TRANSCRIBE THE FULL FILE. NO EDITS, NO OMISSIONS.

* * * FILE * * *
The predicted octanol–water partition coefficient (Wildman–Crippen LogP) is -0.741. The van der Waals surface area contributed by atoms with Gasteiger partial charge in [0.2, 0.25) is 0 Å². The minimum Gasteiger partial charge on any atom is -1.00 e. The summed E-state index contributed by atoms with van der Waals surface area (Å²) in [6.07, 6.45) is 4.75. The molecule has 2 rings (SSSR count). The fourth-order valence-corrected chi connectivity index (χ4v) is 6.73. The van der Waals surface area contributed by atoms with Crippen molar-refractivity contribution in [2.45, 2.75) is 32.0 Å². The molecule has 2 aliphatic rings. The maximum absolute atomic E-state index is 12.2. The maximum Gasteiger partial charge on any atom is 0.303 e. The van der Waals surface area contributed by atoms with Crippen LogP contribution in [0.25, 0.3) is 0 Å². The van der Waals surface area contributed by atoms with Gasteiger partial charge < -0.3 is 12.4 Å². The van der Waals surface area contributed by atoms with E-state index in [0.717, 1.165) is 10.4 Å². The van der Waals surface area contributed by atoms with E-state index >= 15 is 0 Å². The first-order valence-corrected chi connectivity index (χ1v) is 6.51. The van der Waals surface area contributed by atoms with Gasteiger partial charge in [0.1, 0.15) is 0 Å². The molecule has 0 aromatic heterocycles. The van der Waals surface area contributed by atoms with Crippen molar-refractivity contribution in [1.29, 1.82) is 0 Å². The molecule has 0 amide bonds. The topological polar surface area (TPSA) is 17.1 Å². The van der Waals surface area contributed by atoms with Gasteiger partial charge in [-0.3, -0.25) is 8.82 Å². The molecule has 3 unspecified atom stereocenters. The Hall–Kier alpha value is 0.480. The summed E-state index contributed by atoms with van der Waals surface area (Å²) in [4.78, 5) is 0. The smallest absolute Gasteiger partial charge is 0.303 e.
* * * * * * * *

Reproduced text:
The predicted octanol–water partition coefficient (Wildman–Crippen LogP) is -0.741. The van der Waals surface area contributed by atoms with Gasteiger partial charge in [0.2, 0.25) is 0 Å². The minimum Gasteiger partial charge on any atom is -1.00 e. The summed E-state index contributed by atoms with van der Waals surface area (Å²) in [6.07, 6.45) is 4.75. The molecule has 2 rings (SSSR count). The fourth-order valence-corrected chi connectivity index (χ4v) is 6.73. The van der Waals surface area contributed by atoms with Crippen molar-refractivity contribution in [2.45, 2.75) is 32.0 Å². The molecule has 2 aliphatic rings. The maximum absolute atomic E-state index is 12.2. The maximum Gasteiger partial charge on any atom is 0.303 e. The van der Waals surface area contributed by atoms with Crippen LogP contribution in [0.25, 0.3) is 0 Å². The van der Waals surface area contributed by atoms with Gasteiger partial charge < -0.3 is 12.4 Å². The van der Waals surface area contributed by atoms with E-state index in [0.717, 1.165) is 10.4 Å². The van der Waals surface area contributed by atoms with E-state index >= 15 is 0 Å². The first-order valence-corrected chi connectivity index (χ1v) is 6.51. The van der Waals surface area contributed by atoms with Gasteiger partial charge in [0.1, 0.15) is 0 Å². The molecule has 0 aromatic heterocycles. The van der Waals surface area contributed by atoms with Crippen molar-refractivity contribution in [1.29, 1.82) is 0 Å². The molecule has 0 amide bonds. The topological polar surface area (TPSA) is 17.1 Å². The van der Waals surface area contributed by atoms with Gasteiger partial charge in [-0.3, -0.25) is 8.82 Å². The molecule has 3 unspecified atom stereocenters. The Hall–Kier alpha value is 0.480. The summed E-state index contributed by atoms with van der Waals surface area (Å²) in [4.78, 5) is 0. The smallest absolute Gasteiger partial charge is 0.303 e.